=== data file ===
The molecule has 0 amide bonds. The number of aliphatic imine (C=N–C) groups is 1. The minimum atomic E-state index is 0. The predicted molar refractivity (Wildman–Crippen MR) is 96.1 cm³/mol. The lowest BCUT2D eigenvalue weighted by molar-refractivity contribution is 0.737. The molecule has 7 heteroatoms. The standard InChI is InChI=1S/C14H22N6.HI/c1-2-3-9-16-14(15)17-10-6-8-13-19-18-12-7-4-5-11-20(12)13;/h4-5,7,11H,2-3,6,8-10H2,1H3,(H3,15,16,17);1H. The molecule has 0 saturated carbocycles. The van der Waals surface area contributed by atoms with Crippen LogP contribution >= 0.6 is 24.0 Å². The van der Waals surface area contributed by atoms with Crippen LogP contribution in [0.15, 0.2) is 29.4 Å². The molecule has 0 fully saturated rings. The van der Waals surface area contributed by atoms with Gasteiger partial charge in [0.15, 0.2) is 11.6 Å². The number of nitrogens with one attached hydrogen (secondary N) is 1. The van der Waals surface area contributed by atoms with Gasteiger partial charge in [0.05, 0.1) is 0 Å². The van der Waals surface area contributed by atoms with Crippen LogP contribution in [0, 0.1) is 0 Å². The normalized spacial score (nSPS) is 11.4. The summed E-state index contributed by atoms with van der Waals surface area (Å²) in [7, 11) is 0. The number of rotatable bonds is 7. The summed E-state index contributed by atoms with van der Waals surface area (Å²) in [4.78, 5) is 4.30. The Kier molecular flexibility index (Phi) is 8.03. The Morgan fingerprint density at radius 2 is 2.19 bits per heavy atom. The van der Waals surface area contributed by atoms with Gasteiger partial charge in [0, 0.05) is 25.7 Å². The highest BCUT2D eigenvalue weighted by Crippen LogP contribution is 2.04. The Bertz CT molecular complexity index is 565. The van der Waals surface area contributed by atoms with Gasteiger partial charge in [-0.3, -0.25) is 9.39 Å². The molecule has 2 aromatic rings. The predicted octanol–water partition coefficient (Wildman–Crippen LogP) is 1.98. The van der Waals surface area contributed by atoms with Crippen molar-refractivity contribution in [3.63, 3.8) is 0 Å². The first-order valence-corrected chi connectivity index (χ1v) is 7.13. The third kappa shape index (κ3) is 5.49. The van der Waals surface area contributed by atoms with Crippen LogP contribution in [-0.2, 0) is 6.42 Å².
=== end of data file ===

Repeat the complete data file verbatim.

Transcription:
The molecule has 0 amide bonds. The number of aliphatic imine (C=N–C) groups is 1. The minimum atomic E-state index is 0. The predicted molar refractivity (Wildman–Crippen MR) is 96.1 cm³/mol. The lowest BCUT2D eigenvalue weighted by molar-refractivity contribution is 0.737. The molecule has 7 heteroatoms. The standard InChI is InChI=1S/C14H22N6.HI/c1-2-3-9-16-14(15)17-10-6-8-13-19-18-12-7-4-5-11-20(12)13;/h4-5,7,11H,2-3,6,8-10H2,1H3,(H3,15,16,17);1H. The molecule has 0 saturated carbocycles. The van der Waals surface area contributed by atoms with Crippen LogP contribution >= 0.6 is 24.0 Å². The van der Waals surface area contributed by atoms with Crippen LogP contribution in [0.15, 0.2) is 29.4 Å². The molecule has 0 fully saturated rings. The van der Waals surface area contributed by atoms with Gasteiger partial charge in [0.15, 0.2) is 11.6 Å². The number of nitrogens with one attached hydrogen (secondary N) is 1. The van der Waals surface area contributed by atoms with Gasteiger partial charge in [0.05, 0.1) is 0 Å². The van der Waals surface area contributed by atoms with Crippen LogP contribution in [0, 0.1) is 0 Å². The normalized spacial score (nSPS) is 11.4. The summed E-state index contributed by atoms with van der Waals surface area (Å²) in [7, 11) is 0. The number of rotatable bonds is 7. The summed E-state index contributed by atoms with van der Waals surface area (Å²) in [4.78, 5) is 4.30. The Kier molecular flexibility index (Phi) is 8.03. The Morgan fingerprint density at radius 2 is 2.19 bits per heavy atom. The van der Waals surface area contributed by atoms with Gasteiger partial charge in [0, 0.05) is 25.7 Å². The highest BCUT2D eigenvalue weighted by Crippen LogP contribution is 2.04. The Bertz CT molecular complexity index is 565. The van der Waals surface area contributed by atoms with Gasteiger partial charge in [-0.3, -0.25) is 9.39 Å². The molecule has 2 aromatic rings. The predicted octanol–water partition coefficient (Wildman–Crippen LogP) is 1.98. The van der Waals surface area contributed by atoms with Crippen molar-refractivity contribution in [3.63, 3.8) is 0 Å². The first-order valence-corrected chi connectivity index (χ1v) is 7.13. The third kappa shape index (κ3) is 5.49. The van der Waals surface area contributed by atoms with Crippen LogP contribution in [-0.2, 0) is 6.42 Å².